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Dwayne Ashley: Funding A Dream

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by Denver Louis
Black Voices

For many college students, entering this uncertain job market can often be a daunting and nerve racking experience. But with graduation around the corner for some and summer fast approaching for others, too many bypass one of the most critical stepping stones along the way… getting an internship.

Earlier this year, The Thurgood Marshall College Fund released the book, Dream Internships: It’s Not Who You Know, It’s What You Know, which teaches students the significance of landing internships as well as giving them a crash course in how to interview for one.

Recently, Black Voices had an opportunity to sit down with Dwayne Ashley, the Chief Executive Officer and President of the Thurgood Marshall College Fund as well as the author of the book.

Mr. Ashley, who has been named to Ebony magazine’s “100 Most Influential Black Americans” list for five consecutive years, shares some of his insights on the internship landscape as well as the importance of capitalizing on opportunities.Are internships something you feel that young people are not capitalizing on?

Yes I do. I think that a lot of times, first generation college students don’t know about internships and that’s just across the board. And I think that people really don’t know the fact that a lot of internships are unpaid, which most students don’t even think about. If you’re a first generation college student, you need to work during the summer, you need to make money. So they’re thinking about, “what can I do during the summer to make some additional dollars so that when I go to school, I’ll have some money around?” But the way to get your foot in the door is to be willing to take part of that summer and volunteer to do an unpaid internship. It gets your foot in the door and nobody’s turning down free labor at this time in the country.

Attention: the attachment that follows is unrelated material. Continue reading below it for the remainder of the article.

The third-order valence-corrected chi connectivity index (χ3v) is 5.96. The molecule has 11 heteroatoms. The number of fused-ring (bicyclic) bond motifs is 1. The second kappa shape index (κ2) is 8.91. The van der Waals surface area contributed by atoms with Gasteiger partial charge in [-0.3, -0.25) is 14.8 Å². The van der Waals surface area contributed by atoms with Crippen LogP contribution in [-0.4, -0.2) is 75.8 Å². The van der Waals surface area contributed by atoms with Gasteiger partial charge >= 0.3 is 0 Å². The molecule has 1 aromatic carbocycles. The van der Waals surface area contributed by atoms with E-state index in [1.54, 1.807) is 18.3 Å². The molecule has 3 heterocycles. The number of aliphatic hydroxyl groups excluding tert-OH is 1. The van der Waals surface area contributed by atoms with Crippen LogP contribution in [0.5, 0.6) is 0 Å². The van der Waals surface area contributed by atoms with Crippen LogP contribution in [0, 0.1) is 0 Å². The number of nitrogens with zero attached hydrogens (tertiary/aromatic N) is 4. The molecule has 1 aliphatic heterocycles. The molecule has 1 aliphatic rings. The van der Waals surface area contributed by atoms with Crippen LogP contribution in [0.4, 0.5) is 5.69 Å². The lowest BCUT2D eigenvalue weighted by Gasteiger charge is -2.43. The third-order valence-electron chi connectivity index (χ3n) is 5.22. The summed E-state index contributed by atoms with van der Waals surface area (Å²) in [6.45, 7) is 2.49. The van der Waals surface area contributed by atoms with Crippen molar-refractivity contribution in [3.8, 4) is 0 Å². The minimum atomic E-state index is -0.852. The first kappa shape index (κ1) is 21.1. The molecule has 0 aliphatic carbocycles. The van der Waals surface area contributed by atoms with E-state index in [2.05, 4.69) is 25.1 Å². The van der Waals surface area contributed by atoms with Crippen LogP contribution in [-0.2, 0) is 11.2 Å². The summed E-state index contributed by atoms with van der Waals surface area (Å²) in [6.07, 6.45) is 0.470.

Would you suggest a paid internship as an initial internship?

I think paid or unpaid. Any way that you can get your foot in the door with an area that you’re interested in pursuing a career, I think you have to use those opportunities. You’ve got to sell yourself and you’ve got to be willing to work for free if you have to. You have to be willing to market yourself that way and show people that you are willing and that through your efforts that you are worth being paid. A lot of times when kids go through an unpaid internship, the company will find a way to try to get them a stipend at the end of it or at end of it, the next summer they’ll come back and hire them and pay them to work the next summer, because they realize that this person is really good. Often it is just that first initial stage that you make it in that is often unpaid. Usually if you’re really good at what you do, that company is going to find a way to reward you.